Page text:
This video is offensive. Hucci Luv, as an artist, is offensive. We called 2015––the same year this clip hit the internet––"the year white rappers lost." If we’d seen this back then, maybe we’d have called it something else. Like, “the year white female rappers basically set just themselves on fire and burned career hopes to cinder.”
"Weave Snatch" is a truly remarkable video but not because Hucci Luv, the MC behind it, is from New Zealand. "Weave Snatch" is actually just remarkable because it made it online during a time when the internet was basically one giant roundtable about why shit exactly like this shouldn’t exist. It’s remarkable because the entire World Wide Web was saying "No" and Hucci Luv didn’t hear them.
This isn’t even legible. It’s like a four-minute version of that Iggy Azeala vine where you couldn’t understand a word she said. Snatch, weave and bitch are the only noises identifiable as English.
I was going to make a Kreayshawn analogy, but I don’t think Kreay deserves to be associated with this. At least she’s singing in her own voice. This is straight Iggy-Level shit. Make no mistake, the “Weave Snatch” is audio-blackface.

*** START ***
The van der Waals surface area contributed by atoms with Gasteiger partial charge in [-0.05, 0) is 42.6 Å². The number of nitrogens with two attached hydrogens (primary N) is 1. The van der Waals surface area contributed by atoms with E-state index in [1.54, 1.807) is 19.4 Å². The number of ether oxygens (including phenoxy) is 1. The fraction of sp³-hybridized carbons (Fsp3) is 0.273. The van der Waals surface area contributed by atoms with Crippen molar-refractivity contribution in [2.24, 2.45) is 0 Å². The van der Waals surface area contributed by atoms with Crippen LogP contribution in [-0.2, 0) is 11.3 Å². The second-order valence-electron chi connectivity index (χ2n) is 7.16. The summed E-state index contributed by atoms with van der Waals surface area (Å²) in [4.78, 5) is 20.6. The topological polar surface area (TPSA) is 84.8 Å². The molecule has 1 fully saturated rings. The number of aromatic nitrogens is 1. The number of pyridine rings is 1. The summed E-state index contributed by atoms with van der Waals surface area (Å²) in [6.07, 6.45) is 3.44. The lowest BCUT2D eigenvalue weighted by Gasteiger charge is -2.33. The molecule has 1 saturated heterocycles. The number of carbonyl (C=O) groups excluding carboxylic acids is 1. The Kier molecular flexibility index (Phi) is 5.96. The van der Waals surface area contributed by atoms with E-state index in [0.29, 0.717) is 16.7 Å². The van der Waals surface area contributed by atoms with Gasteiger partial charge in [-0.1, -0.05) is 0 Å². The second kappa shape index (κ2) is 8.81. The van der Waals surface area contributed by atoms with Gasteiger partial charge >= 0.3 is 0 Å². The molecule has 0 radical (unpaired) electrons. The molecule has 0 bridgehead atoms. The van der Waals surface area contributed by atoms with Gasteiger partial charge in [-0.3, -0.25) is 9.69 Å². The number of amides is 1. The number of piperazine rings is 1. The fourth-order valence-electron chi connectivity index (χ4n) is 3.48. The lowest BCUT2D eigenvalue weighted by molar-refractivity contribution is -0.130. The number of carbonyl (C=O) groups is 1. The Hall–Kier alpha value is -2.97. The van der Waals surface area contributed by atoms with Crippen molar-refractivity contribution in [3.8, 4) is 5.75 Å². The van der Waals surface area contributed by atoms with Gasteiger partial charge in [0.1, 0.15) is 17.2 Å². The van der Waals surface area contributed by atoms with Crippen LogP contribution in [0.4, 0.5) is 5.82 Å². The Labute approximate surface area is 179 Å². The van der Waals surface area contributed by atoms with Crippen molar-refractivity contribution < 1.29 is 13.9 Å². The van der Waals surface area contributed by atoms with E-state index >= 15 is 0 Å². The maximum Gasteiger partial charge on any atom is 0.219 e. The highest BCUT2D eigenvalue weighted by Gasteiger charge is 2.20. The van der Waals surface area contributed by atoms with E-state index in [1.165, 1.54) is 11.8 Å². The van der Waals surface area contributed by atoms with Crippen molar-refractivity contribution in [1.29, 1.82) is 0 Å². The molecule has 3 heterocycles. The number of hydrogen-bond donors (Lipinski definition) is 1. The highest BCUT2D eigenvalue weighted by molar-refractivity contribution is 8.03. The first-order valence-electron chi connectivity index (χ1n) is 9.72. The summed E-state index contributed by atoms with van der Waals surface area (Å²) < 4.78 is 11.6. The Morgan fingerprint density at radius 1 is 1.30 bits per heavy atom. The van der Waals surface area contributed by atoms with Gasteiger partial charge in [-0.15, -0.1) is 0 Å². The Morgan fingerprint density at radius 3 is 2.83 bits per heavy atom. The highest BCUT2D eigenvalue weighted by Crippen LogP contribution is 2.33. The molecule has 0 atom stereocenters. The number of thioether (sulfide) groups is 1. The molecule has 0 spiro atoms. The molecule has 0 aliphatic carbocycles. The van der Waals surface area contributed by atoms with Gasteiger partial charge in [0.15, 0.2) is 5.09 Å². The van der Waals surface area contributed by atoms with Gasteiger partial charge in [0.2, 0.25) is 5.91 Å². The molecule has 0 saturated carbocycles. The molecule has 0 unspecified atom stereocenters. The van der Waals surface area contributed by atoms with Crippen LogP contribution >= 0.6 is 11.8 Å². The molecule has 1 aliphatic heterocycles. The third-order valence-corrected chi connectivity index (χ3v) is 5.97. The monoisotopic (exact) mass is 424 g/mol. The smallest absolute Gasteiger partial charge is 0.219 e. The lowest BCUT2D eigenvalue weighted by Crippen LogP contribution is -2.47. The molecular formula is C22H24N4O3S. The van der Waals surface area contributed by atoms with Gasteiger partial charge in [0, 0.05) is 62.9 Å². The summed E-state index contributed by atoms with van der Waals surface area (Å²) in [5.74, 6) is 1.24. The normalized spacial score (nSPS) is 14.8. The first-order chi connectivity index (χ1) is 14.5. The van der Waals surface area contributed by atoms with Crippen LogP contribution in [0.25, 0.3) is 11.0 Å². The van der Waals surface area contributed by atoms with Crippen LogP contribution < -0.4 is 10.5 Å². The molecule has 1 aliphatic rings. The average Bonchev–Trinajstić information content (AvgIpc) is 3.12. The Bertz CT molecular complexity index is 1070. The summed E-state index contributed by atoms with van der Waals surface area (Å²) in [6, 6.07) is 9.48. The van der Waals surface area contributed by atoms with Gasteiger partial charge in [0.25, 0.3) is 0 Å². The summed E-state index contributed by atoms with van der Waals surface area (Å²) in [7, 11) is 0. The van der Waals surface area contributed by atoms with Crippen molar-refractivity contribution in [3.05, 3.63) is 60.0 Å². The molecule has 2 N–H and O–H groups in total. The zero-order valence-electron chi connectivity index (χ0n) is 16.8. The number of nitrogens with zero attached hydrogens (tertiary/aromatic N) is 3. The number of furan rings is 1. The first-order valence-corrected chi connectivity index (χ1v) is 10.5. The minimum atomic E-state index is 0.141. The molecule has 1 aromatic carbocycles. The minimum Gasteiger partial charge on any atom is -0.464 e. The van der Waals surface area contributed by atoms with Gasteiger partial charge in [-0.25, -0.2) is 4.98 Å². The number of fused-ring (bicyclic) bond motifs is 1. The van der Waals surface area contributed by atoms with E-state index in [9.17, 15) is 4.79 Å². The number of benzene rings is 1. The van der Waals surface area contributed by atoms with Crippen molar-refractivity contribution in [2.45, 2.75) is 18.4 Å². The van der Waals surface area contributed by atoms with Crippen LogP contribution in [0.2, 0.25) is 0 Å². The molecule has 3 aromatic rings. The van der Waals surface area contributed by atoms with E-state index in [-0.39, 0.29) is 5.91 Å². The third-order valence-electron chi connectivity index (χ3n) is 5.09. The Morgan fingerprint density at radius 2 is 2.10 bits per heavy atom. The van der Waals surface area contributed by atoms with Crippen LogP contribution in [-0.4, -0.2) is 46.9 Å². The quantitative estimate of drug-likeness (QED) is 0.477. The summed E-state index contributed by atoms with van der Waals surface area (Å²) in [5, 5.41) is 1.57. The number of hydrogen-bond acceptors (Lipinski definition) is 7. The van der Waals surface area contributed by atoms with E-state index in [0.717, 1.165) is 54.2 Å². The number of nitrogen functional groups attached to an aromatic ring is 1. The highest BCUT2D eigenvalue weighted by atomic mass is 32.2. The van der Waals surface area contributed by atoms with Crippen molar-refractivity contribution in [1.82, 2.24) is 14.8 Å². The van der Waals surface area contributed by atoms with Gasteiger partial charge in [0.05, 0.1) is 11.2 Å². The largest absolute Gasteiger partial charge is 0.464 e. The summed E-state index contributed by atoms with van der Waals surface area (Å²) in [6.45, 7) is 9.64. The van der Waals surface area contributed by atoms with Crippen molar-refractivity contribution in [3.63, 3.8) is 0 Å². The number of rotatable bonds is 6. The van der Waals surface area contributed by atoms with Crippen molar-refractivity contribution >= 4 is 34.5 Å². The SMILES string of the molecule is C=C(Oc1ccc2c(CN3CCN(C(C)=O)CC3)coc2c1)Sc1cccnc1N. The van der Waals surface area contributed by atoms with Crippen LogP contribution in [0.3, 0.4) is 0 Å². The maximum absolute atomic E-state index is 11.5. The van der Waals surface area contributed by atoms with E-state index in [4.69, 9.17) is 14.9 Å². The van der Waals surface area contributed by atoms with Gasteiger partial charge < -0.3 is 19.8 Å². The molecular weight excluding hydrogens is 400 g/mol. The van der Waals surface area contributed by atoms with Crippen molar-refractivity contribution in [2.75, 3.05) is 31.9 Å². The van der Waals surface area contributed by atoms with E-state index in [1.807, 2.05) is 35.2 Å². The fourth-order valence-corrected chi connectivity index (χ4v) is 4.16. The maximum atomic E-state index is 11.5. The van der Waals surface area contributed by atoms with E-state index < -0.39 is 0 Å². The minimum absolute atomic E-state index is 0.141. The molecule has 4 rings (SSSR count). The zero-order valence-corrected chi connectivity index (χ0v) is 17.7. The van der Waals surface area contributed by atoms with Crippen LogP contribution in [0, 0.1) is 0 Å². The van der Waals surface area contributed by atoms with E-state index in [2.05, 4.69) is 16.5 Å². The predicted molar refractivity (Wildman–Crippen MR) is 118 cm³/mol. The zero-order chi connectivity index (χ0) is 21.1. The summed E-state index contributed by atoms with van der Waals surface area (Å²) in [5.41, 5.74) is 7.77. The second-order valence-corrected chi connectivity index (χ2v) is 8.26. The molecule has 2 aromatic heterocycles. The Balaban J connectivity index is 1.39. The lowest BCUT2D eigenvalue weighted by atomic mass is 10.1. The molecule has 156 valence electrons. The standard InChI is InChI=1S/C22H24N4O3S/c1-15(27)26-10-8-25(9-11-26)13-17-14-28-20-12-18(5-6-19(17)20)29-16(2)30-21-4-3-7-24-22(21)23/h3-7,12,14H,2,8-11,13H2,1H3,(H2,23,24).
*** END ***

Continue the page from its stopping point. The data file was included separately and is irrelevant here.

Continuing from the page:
The video pulls together every "low culture" signifier––the muscle car, the stripper heels, the bikie Daddy––in the hope that together, they would lend some kind of authenticity to a track that’s ultimately a Nokia 7650 photo of a photocopy of Blackness. It’s irredeemably, obviously phoney. And it’s crazy nobody involved could tell.
The kid who produced it, Trap Son, could’ve noticed Hucci’s patois was out of hand in the studio. The videographer, Chloe Hastings, might’ve guessed there was something strange about parking a muscle car in Collingwood and having a white woman twerk on the hood. Seriously, try and imagine these women in this video as they stood outside of a Shell, between takes, still thinking “Fuck, this is a solid record.”
Even the editor, Bit Jax, when jamming footage of Hucci’s ass against shots of a motorbike, had the chance to pull the plug. But nobody did.
For over two years, even before Iggy came on the scene, we’ve been talking about why cultural appropriation is so high stakes. Don’t make us rehash those conversations. It’s 2016. Stop pulling this shit.